Thursday, October 12, 2006

Ideal Governance is within reach!

There is a fundamental flaw in the way Democracy functions (in the Indian context, but also in general throughout the world). The people elect their representatives by casting their votes on a symbol, usually that of a political party. This is based on two assumptions viz. political parties are inevitable in a Democracy and that the lay people/illiterates need a symbol to facilitate their voting. The political parties have thrived on this dependency of Democracy on them and have also found the method of voting on a symbol, convenient to woo the voters and develop 'vote-banks'. The sanctity of the vote is thus compromised.
Both of these grievous drawbacks can be eliminated by electing all the representatives as independents. The ballot paper should contain the names and photographs of the candidates. A model of the ballot paper can be displayed at all the polling booths and other public places, a certain period before the polling date, to familiarize the candidates to the people.
Thus the voter is forced to individually evaluate the candidate he or she is going to vote for. Following the herd and voting on a symbol without knowing the candidate is discouraged. To assume that the illiterates cannot judge the candidates on their own, would be to underestimate the average voter's wisdom. The candidates have to rely on their individual merits, as there will be no party symbol to depend upon. Campaigning in the name of a political party, caste or religion should be prohibited.
The elected members then elect the Speaker of the house and then the Prime Minister or the Chief Minister through a suitable voting system. The member who is most popular, experienced and who is considered to be suitable by the majority of elected members is likely to be chosen. Merit will be an important factor throughout the electoral process and there will be no room for political games like alliances and manipulations.
The P.M. or the C.M. can then form the ministry by choosing from any of the members of the house. The stability of the Government is enhanced since the P.M. or the C.M. has only to retain the confidence of the house as a whole, without worrying about defections. Any tendency to form parochial groups would be discouraged, as individual performance will matter for rise in the political structure as well as to retain the good will of the people of his or her constituency. The practice of issuing a whip is not possible and no member can be taken for granted.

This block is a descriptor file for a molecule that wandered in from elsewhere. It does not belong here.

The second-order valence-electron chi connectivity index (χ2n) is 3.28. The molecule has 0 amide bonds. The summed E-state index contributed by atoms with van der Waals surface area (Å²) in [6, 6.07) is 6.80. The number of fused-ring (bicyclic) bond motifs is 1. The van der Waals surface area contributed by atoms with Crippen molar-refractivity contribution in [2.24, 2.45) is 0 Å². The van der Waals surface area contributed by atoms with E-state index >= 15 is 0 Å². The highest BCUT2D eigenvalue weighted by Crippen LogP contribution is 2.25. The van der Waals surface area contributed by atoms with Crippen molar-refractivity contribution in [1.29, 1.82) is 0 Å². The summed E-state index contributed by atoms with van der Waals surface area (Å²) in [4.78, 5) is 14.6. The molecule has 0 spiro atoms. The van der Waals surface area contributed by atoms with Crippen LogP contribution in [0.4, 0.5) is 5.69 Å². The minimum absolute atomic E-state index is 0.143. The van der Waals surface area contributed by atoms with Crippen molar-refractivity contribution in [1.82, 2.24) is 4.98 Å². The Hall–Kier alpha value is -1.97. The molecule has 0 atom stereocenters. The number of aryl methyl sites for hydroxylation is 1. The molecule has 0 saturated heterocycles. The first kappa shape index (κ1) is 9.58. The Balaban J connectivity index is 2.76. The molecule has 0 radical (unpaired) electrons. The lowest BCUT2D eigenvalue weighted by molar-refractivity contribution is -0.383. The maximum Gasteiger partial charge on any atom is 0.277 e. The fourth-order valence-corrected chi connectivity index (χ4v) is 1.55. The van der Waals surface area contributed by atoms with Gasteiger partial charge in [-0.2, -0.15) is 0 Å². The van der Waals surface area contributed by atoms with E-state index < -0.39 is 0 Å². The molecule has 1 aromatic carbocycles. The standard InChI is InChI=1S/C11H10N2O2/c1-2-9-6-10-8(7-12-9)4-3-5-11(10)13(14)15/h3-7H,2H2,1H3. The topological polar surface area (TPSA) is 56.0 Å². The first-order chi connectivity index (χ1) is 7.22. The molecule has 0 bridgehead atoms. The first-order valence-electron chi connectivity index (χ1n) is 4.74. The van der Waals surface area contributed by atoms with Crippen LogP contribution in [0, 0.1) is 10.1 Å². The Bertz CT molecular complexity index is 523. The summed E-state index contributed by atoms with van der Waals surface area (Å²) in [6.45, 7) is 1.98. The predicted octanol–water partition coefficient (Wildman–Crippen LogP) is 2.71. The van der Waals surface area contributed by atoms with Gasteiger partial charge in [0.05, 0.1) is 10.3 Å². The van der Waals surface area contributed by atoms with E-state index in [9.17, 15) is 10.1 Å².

Such a Government can take up a programme of action based on the majority opinion of the house. The Government's policies and programmes can be implemented down to the grass-roots by the bureaucracy, with freedom from 'political interferences'. Corruption cannot thrive, as there will be accountability at all levels with the people becoming the final judges. The elected representative has to apply himself to the problems of the people in his constituency to retain their goodwill; the needs of the people will get their due attention. The existing policies and programmes will become reoriented and people-centered without being dominated by the preferences of a particular ideology or a personality.
The existing political parties can continue to perform their primary function of raising the political consciousness of the people, by functioning as social groups. But when it comes to Government, they will be out of the picture. This will be similar to people belonging to different religions, but within the government, religions having no role. The honest politician who knows that his primary function is to speak on behalf of the people and to work for their welfare, will not be perturbed by such a system.
The Parliamentary system as briefed above (which in principle can be applied to other forms of government), has the individual's conscience as its truly key element, not being influenced by other considerations. It will be easy to implement with minimum disruption to the existing institutions.

All truth passes through three stages. First, it is ridiculed. Second, it is violently opposed. Third, it is accepted as being self-evident. -Arthur Schopenhauer


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